creating screen shots

(updated 13 February 2015)

A screen shot is a picture of your computer screen, in whole or in part. For example, a few screen shots I have used on my blog:

Screen shots are helpful when you need to incorporate what you see on web pages into essays, blogs, videos, and other documents you are creating. As with most things, Macs and PCs do this in slightly different ways.

Taking and Saving Screen Shots on a Mac

To take a screen shot of anything on the screen using a Mac, hold down at the same time:

SHIFT + Command Key + 4

The Command Keys, also known as the Open Apple keys, are to the right and left of the Spacebar, and look something like this:

command key on the Mac keyboard

This will bring up a cursor that looks like a large + sign. Move the cursor to the top left of the area of the screen you want to capture. Click, hold, and drag the cursor over the entire area. Release the click. You may hear a sound that sounds like a camera shutter.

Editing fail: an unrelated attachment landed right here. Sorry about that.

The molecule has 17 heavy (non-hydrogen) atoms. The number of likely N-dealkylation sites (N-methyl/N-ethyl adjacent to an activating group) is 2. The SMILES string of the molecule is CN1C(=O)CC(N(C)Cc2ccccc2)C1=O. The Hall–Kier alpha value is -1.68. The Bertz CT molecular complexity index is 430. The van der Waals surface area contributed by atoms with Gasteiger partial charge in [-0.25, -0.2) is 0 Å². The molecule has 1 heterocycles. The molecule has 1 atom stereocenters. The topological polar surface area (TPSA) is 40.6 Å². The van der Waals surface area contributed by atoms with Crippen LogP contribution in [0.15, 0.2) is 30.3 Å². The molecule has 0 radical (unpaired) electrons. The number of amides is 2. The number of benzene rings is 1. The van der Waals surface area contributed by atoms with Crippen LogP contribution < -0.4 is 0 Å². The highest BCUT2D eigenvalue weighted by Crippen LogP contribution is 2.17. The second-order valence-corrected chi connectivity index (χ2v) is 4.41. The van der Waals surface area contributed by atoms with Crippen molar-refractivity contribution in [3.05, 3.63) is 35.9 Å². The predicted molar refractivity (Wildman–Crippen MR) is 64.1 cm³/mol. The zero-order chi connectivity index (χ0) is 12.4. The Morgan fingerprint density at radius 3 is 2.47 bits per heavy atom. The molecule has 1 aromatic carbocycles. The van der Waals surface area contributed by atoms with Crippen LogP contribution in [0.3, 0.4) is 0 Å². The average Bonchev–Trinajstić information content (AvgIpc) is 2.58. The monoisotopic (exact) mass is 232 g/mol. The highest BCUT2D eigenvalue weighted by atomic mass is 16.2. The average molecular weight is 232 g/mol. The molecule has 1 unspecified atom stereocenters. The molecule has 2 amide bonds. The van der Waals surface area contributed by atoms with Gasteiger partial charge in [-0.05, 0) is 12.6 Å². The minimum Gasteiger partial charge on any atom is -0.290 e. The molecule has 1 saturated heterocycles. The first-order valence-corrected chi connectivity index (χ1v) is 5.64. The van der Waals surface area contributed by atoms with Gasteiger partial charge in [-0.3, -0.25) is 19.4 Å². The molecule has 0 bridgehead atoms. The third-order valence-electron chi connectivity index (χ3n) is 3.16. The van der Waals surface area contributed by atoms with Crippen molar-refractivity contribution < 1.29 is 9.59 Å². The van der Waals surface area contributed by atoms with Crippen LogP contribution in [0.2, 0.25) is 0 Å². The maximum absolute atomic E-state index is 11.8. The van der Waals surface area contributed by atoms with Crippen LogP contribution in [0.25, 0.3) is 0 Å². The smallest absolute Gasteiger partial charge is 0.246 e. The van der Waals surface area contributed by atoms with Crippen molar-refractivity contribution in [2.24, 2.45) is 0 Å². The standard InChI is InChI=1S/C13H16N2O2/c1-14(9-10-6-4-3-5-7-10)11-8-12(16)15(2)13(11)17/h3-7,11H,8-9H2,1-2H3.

An image will automatically be saved to your desktop (or wherever the default save is on your computer), called Picture #.png.

Screen Shots For PC and Mac Users

Chrome Plugins
If you are a Chrome user, you might try the aptly named Awesome Screenshot: Capture and Annotate plugin. It’s super-easy to use. Webpage Screenshot is another very easy to use and highly rated screenshot plugin.

Jing
Jing is a free application that allows users to take screen shots and screen casts. To create your screen shots, follow these steps:

  1. Go to Jing. Watch the introductory video and download it for free.
  2. When you are ready to make your screen shot, open Jing.
  3. Hover over and then single click on the Jing sun. Select the cross-hairs (the left most ray).
  4. Move the cross-hairs to the top left of the area you want to capture. Click and drag and a box will open over the area you want to capture.
  5. Select the image icon in the lower left of the box. A pop-up window will appear with the screen shot in it.
  6. Create a meaningful file name and save the image to a place on your computer designated for this class so you’ll be able to retrieve it easily later.

 

Comments are closed.

Additional comments powered by BackType